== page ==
The Federal Reserve Board (FRB) has begun a process that will lead to the imposition of new capital requirements on some large insurance companies. Pursuant to Section 171 of the Dodd-Frank Act, the FRB gained authority to impose leverage and risk-based capital standards on nonbank financial companies that are under the FRB’s jurisdiction. These include insurance companies that are owned by bank holding companies and those that are deemed to have systemic significance.

As a first step in this regulatory process, the FRB has started a quantitative impact survey (QIS) that will gather information about balance sheet and capital positions of insurance companies. The information will inform the development of the new capital standards.

The new capital requirements will likely follow the pattern of regulation historically used in the banking industry, and not that used by state insurance regulators. That could mean a less nuanced approach, based more on gross assets of different types, with fewer if any adjustments for actuarial factors and reinsurance.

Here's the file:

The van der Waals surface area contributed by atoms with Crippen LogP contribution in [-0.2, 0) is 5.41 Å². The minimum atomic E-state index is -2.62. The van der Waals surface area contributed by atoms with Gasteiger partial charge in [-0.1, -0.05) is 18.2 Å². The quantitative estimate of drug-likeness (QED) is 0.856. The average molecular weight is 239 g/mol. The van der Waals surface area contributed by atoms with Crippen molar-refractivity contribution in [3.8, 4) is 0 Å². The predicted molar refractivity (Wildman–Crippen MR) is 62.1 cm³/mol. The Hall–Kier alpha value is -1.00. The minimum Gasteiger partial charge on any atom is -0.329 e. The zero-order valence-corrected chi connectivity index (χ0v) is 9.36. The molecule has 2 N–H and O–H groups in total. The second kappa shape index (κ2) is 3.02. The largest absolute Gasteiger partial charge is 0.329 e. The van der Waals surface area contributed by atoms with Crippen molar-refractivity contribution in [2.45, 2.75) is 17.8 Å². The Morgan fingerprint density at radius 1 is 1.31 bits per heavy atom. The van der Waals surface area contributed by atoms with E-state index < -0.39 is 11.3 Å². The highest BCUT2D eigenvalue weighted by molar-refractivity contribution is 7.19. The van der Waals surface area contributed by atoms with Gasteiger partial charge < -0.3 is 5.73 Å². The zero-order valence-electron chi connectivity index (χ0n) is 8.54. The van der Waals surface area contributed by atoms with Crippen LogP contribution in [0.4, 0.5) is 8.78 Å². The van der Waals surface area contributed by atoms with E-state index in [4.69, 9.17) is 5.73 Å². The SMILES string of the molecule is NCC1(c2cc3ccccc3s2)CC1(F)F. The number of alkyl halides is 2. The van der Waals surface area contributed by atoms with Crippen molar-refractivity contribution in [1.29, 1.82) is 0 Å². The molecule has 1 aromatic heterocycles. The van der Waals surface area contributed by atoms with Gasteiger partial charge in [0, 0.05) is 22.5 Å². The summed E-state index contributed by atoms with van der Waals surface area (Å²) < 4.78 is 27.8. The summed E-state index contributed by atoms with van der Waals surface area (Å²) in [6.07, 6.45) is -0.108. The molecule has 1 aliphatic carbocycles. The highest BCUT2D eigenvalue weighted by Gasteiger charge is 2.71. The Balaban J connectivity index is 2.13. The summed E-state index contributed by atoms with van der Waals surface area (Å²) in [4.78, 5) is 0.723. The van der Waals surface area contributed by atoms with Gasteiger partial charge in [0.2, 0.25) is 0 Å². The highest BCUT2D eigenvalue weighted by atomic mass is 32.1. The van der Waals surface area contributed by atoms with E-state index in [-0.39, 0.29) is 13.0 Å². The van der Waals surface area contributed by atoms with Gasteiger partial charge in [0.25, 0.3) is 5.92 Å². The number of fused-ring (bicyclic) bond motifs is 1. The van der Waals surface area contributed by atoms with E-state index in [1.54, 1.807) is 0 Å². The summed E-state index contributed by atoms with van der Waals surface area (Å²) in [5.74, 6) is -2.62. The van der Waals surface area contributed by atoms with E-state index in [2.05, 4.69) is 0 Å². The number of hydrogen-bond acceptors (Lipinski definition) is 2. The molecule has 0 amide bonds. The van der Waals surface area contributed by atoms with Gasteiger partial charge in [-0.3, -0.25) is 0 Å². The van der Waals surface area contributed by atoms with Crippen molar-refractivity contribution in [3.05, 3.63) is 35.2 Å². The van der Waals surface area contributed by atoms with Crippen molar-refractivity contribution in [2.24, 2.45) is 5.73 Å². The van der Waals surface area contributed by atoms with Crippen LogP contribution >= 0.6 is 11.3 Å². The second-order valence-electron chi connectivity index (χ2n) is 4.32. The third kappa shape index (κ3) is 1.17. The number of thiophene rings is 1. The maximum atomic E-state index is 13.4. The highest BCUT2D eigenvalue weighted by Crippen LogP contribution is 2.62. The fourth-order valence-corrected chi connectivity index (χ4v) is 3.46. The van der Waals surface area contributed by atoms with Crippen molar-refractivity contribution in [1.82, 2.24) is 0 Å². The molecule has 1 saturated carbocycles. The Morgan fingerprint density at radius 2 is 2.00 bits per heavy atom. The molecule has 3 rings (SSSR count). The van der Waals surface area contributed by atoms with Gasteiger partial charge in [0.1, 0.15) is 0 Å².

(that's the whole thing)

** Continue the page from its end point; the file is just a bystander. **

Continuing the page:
The QIS presents an opportunity to educate the FRB about the way insurance companies analyze their own risks, and how their levels of capital should be viewed in relation to those risks. The QIS also presents an opportunity for the insurance companies to see what risks the FRB is most concerned about. Broadly speaking, these tend to be investment, operational and market risks.

The FRB is also focused on the existing processes for liquidation of insolvent insurance companies; transactions among affiliates (especially upstream dividends); governance; and liquidity. These are areas in which the historical regulatory practices of banking regulators have differed markedly from the practices of insurance regulators.